mr. flores: i thank the gentleman for yielding time to me and the decades you have spent trying to protect the lives of our nation's the the world's most vulnerable. soon we will mark the 43rd anniversary of roe versus wade, a decision is that has damaged our nation for generations and will continue to do so until reversed. since the supreme court's decision, america has lost 57 million defenseless and innocent lives while millions more have been deeply hurt. fortunately, the movement to protect and defend life has made meaningful progress in the last year. the u.s. house of representatives recently passed protections for unborn children after 20 weeks, which is something the majority of americans support. yesterday, the house passed landmark pro-life legislation to transfer federal funds from
1:52 pm
those who would kill children, unborn children, to thousands of community health care centers who provide true comprehensive health care for women. and later this month, thousands from across the country will stand in front of this building to support life in our nation's largest peaceful protest. we will continue to work and pray with hope and resilience to give a voice to the voiceless and advocate for those who cannot advocate for themselves and protect our nation's most vulnerable. i ask all americans to continue to pray for our country and unborn children and those who try to reach out and protect those unborn children. i yield back. mr. smith: how much time do i have remaining? i thank mr. flores for another very moving speech. the speaker pro tempore: 24 minutes remaining.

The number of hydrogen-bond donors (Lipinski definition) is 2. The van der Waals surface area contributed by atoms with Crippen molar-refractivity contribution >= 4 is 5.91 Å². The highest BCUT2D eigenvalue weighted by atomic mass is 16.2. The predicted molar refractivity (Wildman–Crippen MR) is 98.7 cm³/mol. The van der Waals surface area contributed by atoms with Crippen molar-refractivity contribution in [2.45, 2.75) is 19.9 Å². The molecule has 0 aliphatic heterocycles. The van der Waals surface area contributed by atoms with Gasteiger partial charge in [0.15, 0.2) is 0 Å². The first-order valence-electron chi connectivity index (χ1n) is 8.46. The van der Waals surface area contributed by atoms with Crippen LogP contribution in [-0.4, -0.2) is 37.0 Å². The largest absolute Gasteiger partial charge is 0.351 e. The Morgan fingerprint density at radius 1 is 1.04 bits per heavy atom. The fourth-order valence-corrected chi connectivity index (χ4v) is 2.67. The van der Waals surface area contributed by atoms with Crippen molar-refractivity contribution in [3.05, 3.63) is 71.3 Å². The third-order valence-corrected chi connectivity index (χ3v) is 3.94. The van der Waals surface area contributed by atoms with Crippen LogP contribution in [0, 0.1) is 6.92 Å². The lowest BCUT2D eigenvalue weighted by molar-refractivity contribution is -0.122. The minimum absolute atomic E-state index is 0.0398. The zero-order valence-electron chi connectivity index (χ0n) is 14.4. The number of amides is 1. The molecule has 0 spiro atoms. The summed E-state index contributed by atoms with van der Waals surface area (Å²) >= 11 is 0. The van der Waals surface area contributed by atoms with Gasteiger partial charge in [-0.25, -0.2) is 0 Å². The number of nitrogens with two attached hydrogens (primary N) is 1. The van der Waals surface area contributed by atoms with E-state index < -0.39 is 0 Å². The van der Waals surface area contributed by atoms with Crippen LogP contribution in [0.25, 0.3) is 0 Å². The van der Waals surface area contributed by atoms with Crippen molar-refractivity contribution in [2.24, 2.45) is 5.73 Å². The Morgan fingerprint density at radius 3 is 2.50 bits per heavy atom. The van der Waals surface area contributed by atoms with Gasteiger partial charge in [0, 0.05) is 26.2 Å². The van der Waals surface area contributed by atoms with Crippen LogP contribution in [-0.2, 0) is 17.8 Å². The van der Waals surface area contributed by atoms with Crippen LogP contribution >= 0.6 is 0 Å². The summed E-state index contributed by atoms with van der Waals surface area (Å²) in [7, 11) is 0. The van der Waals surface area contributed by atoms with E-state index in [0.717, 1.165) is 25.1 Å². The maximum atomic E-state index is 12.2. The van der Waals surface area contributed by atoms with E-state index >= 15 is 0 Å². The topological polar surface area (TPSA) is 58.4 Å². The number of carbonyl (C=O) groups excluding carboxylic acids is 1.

1:53 pm
mr. smith: i yield to doug lal mall fa. mr. lamalfa: thank you for your amazing leadership putting this in front of the people and highlighting or low delip lighting just what this has been. it is probably mind boggling for americans to contemplate this has been going on for 43 years , nce the supreme court ruling roe v. wade and we remind americans over 57 million abortions have been performed since then. we know that over seven million have been performed by planned parenthood, seven million, making them the largest abortion provider in the country. you would hear them argue that it's a tiny part of what they provide as far as what they
1:54 pm
might deem women's health services. if it is a minor part of what they do, maybe they ought not to be asking for government funding. that was taken care of this week in the measure that was sent to the president's desk. we will see what the president decides to do with that. with planned parenthood abortions in 00 2014 and receiving $560 million in taxpayer funding, this is a wrong and mind boggling to most americans as well. with the sending of that bill to the president, it's going to make a strong statement that this house and this senate can take action on something that many people when they pay attention find this to be quite and who are ent. there are alternatives out there that will allow women's health to be funded and taken care of at many other centers and even